Mill Computing, Inc. Forums The Mill Architecture Why not encode data types in metadata? Reply To: Why not encode data types in metadata?

Ivan Godard
Post count: 689


There are conceptual issues to what you suggest, and implementation ones.

The biggest problem is that you assume that that “add” can be disambiguated with a type. It can’t, because there are multiple flavors of “add” within each type. Floatint point adds have a rounding mode specification, while integer adds have an overflow behavior (saturate, fault, truncate, widen). To make that specification for any given op requires that the author, and later the generated code, assume a type for which the spec is meaningful. And if you make such a static assumption then you might as well put the type in the static opcode (addf vs addb vs addu vs …) and omit it in the (expensive) metadata.

Then there’s implementation. Real code has an immense number of silent type transformations, which would need to become explicit ops (to change the metadata), which would explode the code size, and add to the latency of a dataflow.

And there’s hardware issues. For area reasons op kinds are grouped so that related operations are done by related hardware, known as a Functional Unit or FO: ALU, FPU, LSU, etc. Instruction parsing breaks the binary apart to determine which FU of the several available executes the particular instruction, and then routes the rest of the instruction to that FU where further decode and execution happen.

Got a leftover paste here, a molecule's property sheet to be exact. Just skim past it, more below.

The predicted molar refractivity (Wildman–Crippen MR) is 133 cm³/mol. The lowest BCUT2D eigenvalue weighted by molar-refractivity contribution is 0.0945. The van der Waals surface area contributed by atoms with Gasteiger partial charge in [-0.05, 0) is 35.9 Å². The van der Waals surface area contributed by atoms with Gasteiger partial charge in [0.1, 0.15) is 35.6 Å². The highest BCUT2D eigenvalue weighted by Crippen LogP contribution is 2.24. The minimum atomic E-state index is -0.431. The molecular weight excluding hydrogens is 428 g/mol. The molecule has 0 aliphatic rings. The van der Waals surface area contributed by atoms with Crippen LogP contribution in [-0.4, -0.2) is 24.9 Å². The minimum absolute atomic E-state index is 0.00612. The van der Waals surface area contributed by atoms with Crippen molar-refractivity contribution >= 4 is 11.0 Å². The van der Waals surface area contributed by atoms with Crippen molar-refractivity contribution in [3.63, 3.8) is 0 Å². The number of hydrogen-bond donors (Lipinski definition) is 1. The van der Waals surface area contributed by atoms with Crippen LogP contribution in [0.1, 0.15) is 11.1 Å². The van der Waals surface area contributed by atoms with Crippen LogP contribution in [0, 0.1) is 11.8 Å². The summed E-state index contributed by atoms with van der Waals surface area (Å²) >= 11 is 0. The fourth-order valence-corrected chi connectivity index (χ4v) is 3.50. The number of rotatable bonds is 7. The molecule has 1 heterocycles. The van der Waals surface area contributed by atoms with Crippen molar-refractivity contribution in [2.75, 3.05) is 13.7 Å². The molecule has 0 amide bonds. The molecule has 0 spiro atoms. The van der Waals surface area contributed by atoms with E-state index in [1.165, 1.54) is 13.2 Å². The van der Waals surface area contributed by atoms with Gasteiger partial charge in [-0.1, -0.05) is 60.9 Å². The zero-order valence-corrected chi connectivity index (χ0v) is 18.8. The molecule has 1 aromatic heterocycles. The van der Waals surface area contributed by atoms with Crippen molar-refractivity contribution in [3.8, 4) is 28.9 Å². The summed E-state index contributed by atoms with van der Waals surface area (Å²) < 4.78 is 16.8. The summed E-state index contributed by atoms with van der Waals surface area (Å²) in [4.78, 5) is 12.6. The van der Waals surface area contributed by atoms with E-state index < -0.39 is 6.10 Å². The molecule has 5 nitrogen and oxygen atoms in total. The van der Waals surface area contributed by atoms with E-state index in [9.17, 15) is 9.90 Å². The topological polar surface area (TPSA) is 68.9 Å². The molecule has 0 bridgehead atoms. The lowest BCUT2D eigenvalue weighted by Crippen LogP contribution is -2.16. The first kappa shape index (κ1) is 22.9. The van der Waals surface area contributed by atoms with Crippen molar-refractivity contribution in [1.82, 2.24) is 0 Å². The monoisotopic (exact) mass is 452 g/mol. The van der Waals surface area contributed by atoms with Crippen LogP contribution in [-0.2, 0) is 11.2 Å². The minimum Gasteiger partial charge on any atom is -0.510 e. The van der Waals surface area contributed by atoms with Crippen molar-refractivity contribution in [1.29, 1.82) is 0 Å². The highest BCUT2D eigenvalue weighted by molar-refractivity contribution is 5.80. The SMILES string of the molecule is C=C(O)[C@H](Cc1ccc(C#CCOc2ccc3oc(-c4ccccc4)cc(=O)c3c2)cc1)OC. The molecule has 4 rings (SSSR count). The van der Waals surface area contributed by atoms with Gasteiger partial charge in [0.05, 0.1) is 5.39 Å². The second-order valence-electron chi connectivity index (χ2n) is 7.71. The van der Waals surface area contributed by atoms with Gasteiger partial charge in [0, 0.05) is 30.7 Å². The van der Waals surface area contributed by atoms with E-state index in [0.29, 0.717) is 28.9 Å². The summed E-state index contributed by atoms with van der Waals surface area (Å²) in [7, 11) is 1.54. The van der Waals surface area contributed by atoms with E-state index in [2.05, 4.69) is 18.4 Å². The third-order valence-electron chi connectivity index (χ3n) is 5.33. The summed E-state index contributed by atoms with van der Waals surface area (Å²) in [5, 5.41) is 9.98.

However, the nature of what the ops are to do breaks apart naturally by type: integer operations go to the ALU and so on. In a static system, once the FU is decided the rest of decode and setup can be done in parallel with data argument fetch, using data paths that go only to the selected FU. In a type-dynamic system, the decoder could not choose the FU until the arguments had been fetched and the metadata examined, and then the lot including the args would be shipped to the FU. I think you can see that this would add at least a cycle to every operation; you probably cannot appreciate what the rat’s nest it would make of data routing, but take my word that it;s bad.

Meta-typing looks plausible for single-issue when performance is not an issue. It doesn’t work when there are large numbers of instructions being executed concurrently and performance matters.

So much for tutorial 🙂 I’m going to let this topic drop at this point.